Yesterday at the meeting, something a chapter member said really hit home with me. We were talking about pitching to agents and editors. (For the sake of shortening this blog, I’ll mention only editors, but this holds true for agents too.). Some of the authors were saying they were too nervous to be coherent and others said they needed their notes to do the pitch right. A chapter member said that she could write about her story and really have an editor be interested in it, but to sell herself, she was horrible at it.
Now don’t get me wrong, the chapter member isn't that type of lady. But when you meet an editor face-to-face, you’re not only trying to sell a story, but sell them on what type of person you’ll be to work with.
I work in sales and meet customers face-to-face often, though most of my work is over the phone and internet. The types of customers I deal with are gruff men of all ages that work with other men that handle heavy equipment and dig in dirt and grime all day. In fact, my job is usually done by men too. So you can imagine I have to prove to them that I can be trusted in giving them good and accurate information and make sure the products are where they should be and at the time they need it. If I don’t, it can cost them (and my company) thousands of dollars. Most of my jobs cost anywhere between $20,000 to $60,000 each, but several are in the millions. My recent one is 13.8M.
Now I told you all that to make you understand why (along with my personality) I rarely become nervous in front of editors. So while I was waiting for my appointment at our recent conference, it was the same chapter member that gave me some pointers on an editor as she had just met with her. (Thanks!)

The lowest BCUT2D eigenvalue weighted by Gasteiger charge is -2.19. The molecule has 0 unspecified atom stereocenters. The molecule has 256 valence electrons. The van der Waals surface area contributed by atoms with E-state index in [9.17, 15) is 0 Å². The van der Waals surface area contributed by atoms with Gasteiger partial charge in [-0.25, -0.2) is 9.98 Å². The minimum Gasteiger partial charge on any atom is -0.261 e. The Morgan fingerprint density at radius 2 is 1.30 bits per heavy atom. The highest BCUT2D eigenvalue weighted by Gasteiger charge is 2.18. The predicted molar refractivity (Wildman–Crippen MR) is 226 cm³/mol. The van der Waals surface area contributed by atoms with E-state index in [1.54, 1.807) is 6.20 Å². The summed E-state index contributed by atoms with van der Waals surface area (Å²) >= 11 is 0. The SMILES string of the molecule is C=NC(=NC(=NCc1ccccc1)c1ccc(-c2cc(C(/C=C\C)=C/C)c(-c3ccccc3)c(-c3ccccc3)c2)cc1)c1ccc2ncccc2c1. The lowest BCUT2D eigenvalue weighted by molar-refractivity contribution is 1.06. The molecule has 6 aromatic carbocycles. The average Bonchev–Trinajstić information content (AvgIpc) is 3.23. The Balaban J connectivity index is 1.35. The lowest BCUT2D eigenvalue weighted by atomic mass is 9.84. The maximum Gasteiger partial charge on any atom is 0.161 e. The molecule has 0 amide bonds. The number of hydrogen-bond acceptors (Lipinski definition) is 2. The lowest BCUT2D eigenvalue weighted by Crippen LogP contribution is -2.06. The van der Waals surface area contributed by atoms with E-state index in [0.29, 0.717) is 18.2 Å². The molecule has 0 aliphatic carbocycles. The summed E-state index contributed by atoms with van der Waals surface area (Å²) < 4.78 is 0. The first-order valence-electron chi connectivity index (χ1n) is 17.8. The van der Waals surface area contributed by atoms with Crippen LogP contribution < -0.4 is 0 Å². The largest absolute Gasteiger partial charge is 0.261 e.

Well, as you can imagine, I "aced" the interview. In fact, the editor said I did a great job on my pitch (Thanks, Kelley St. John!). But I know even without the chapter member’s advice or Kelley’s training, I would have done okay for I’d realized a few things about editors in particular. They like a smiling face, enthusiasm for your own story, and short fact-filled pitches.
Not only because of my job and my own personality (extrovert) can I "ace" an appointment, but I find meeting any new person interesting. If I’m not careful, I’ll catch myself focusing on their expressions and their clothes to the point I forget to listen. I enjoy meeting new people. I may feel uncomfortable with the way they handle themselves or talk or dress or whatever, but I still like to know more about them. And why I do that? Just like you, some small quirk or something will help me flesh out a character in a book. I think all authors find people-watching fun.
Now if only I can improve on my writing so those editors will be just as enthused by my work as they are with my pitches.
Do you have a hard time selling yourself and why? And where do you like to people-watch?